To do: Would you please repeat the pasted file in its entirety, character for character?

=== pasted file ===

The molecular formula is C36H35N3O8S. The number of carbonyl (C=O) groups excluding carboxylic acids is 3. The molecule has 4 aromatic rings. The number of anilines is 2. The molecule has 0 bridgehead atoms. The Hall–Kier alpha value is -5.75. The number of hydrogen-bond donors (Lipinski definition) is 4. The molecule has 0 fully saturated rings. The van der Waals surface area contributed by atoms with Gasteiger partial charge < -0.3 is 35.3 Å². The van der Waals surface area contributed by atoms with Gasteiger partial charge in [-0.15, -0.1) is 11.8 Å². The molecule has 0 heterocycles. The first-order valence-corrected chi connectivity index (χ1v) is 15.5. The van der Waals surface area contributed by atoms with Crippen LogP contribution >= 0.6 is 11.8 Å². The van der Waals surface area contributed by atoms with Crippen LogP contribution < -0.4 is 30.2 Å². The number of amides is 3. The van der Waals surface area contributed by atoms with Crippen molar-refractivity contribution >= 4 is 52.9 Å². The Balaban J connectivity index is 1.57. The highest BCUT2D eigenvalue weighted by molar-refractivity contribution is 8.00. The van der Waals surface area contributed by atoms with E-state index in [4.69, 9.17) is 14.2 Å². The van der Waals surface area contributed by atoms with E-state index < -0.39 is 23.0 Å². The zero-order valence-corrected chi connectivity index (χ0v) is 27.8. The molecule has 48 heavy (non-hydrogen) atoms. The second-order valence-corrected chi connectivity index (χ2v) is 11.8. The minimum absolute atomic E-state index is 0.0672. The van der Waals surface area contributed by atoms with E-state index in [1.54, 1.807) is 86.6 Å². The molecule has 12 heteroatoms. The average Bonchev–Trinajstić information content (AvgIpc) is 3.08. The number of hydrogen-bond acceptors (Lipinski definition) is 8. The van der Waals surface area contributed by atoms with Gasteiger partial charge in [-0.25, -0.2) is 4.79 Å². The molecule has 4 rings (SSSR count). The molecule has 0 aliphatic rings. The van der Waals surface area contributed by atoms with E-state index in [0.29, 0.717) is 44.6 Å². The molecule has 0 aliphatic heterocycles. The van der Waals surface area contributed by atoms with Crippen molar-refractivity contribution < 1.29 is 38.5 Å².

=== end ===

The molecular formula is C36H35N3O8S. The number of carbonyl (C=O) groups excluding carboxylic acids is 3. The molecule has 4 aromatic rings. The number of anilines is 2. The molecule has 0 bridgehead atoms. The Hall–Kier alpha value is -5.75. The number of hydrogen-bond donors (Lipinski definition) is 4. The molecule has 0 fully saturated rings. The van der Waals surface area contributed by atoms with Gasteiger partial charge < -0.3 is 35.3 Å². The van der Waals surface area contributed by atoms with Gasteiger partial charge in [-0.15, -0.1) is 11.8 Å². The molecule has 0 heterocycles. The first-order valence-corrected chi connectivity index (χ1v) is 15.5. The van der Waals surface area contributed by atoms with Crippen LogP contribution >= 0.6 is 11.8 Å². The van der Waals surface area contributed by atoms with Crippen LogP contribution < -0.4 is 30.2 Å². The number of amides is 3. The van der Waals surface area contributed by atoms with Crippen molar-refractivity contribution >= 4 is 52.9 Å². The Balaban J connectivity index is 1.57. The highest BCUT2D eigenvalue weighted by molar-refractivity contribution is 8.00. The van der Waals surface area contributed by atoms with E-state index in [4.69, 9.17) is 14.2 Å². The van der Waals surface area contributed by atoms with E-state index < -0.39 is 23.0 Å². The zero-order valence-corrected chi connectivity index (χ0v) is 27.8. The molecule has 48 heavy (non-hydrogen) atoms. The second-order valence-corrected chi connectivity index (χ2v) is 11.8. The minimum absolute atomic E-state index is 0.0672. The van der Waals surface area contributed by atoms with E-state index in [1.54, 1.807) is 86.6 Å². The molecule has 12 heteroatoms. The average Bonchev–Trinajstić information content (AvgIpc) is 3.08. The number of hydrogen-bond acceptors (Lipinski definition) is 8. The van der Waals surface area contributed by atoms with Gasteiger partial charge in [-0.25, -0.2) is 4.79 Å². The molecule has 4 rings (SSSR count). The molecule has 0 aliphatic rings. The van der Waals surface area contributed by atoms with E-state index in [0.29, 0.717) is 44.6 Å². The molecule has 0 aliphatic heterocycles. The van der Waals surface area contributed by atoms with Crippen molar-refractivity contribution < 1.29 is 38.5 Å².